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Author Topic: Guidelines when posting links to blog posts or articles  (Read 2365 times)

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Offline VekseidTopic starter

Guidelines when posting links to blog posts or articles
« on: December 05, 2011, 08:47:26 PM »
1) Always link back to or cite the original source. Always. If for some reason you can't dignify the source with a link, at least post a non-working url.
1a) It is preferable, if referencing a news article, to find the original press release if applicable. Try to get as close to the source as you can, rather reading someone's commentary about another person's blog post about some public press release that anyone in this forum should be able to comprehend without middlemen trying to color our perceptions.

2) Cite a small portion of the article in your post. Never the whole thing, never even a majority (the standard is 'replacing the need to visit the original source', which, while vague, should be kept in mind), but try to only reference those pieces which you wish to comment on.

3) If you see something that either forgets to include a link or cites too much of an article, even if it's by myself or a staff member, even if it's on different parts of the forum, please report the post so it can be fixed. This isn't a matter of punishment, just ensuring that we are on the good side of copyright law in the United States, and your help is appreciated.

4) Try to add at least some commentary of your own in your post. Especially if you are citing a great deal of the article in question.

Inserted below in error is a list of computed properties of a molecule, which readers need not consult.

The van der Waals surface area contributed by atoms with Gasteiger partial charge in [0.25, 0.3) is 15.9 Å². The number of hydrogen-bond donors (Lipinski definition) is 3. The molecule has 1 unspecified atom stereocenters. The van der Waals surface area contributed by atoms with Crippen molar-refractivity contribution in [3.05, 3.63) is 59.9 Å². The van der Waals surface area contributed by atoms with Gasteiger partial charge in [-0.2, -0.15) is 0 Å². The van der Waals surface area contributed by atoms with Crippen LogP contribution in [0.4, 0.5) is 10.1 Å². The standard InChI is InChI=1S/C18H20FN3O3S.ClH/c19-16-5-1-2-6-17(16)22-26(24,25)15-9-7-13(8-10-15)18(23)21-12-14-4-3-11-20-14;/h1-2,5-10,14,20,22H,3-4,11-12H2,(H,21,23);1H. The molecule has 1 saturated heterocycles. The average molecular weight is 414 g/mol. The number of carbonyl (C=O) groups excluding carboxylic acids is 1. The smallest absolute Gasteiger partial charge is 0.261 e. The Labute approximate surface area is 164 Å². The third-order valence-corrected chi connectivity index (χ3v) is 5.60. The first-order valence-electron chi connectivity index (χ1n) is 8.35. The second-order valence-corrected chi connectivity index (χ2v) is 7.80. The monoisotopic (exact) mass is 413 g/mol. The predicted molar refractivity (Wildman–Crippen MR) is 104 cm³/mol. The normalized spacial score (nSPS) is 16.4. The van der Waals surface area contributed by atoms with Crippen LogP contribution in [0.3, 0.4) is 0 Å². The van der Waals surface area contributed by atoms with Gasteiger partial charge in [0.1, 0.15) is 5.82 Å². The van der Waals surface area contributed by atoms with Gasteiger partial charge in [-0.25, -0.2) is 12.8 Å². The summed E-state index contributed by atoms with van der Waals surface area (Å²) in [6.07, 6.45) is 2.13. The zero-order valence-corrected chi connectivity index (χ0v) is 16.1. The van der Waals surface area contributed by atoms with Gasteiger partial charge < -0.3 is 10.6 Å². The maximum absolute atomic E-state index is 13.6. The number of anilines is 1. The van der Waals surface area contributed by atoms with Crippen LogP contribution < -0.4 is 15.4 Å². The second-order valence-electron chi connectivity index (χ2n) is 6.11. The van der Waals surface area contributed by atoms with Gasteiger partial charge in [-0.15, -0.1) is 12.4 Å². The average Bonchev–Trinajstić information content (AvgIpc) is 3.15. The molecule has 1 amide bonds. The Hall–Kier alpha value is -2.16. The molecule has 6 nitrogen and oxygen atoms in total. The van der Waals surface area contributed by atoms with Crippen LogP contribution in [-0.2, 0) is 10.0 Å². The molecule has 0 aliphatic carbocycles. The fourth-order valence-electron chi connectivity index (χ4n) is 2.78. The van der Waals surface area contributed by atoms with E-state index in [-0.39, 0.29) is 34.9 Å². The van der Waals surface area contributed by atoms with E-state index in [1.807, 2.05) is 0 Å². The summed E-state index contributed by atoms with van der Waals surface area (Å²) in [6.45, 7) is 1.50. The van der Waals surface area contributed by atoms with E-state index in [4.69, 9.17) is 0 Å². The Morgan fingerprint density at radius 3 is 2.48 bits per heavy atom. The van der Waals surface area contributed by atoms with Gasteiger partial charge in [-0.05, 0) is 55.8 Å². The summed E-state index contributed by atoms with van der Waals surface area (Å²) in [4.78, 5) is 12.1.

The reason for these are twofold.

On the "I'm just going to leave this here" or "Posted without comment" (I see the latter more on other debating forums) with nothing more than a link, it is rude to the reader without giving them, at the very least, more of an exposition to consider going to the linked article.

Doing the same thing while posting the entirety - or even a majority - of the article in question, or without providing a link, is literally not something we can afford to tolerate. No, SOPA/PROTECT IP won't shut down Elliquiy, but if there ever is some jack random case brought against us, I want to have as few legs for their case to stand on as possible. Namely
1) Does the posting on Elliquiy deprive the target of revenue? I.e. remove the need to visit the originating site? If not, then we are that much safer. Likewise
2) Is the posting on Elliquiy transformative? That is, is the commentary on the citing post something that provides some meaningful addition or transformation (additional insight, another perspective, whatever)

A third condition that gets brought up in court cases is whether revenue is earned from such, though that isn't a concern for Elliquiy and I'd love if it never was.

Thank you all for your cooperation : )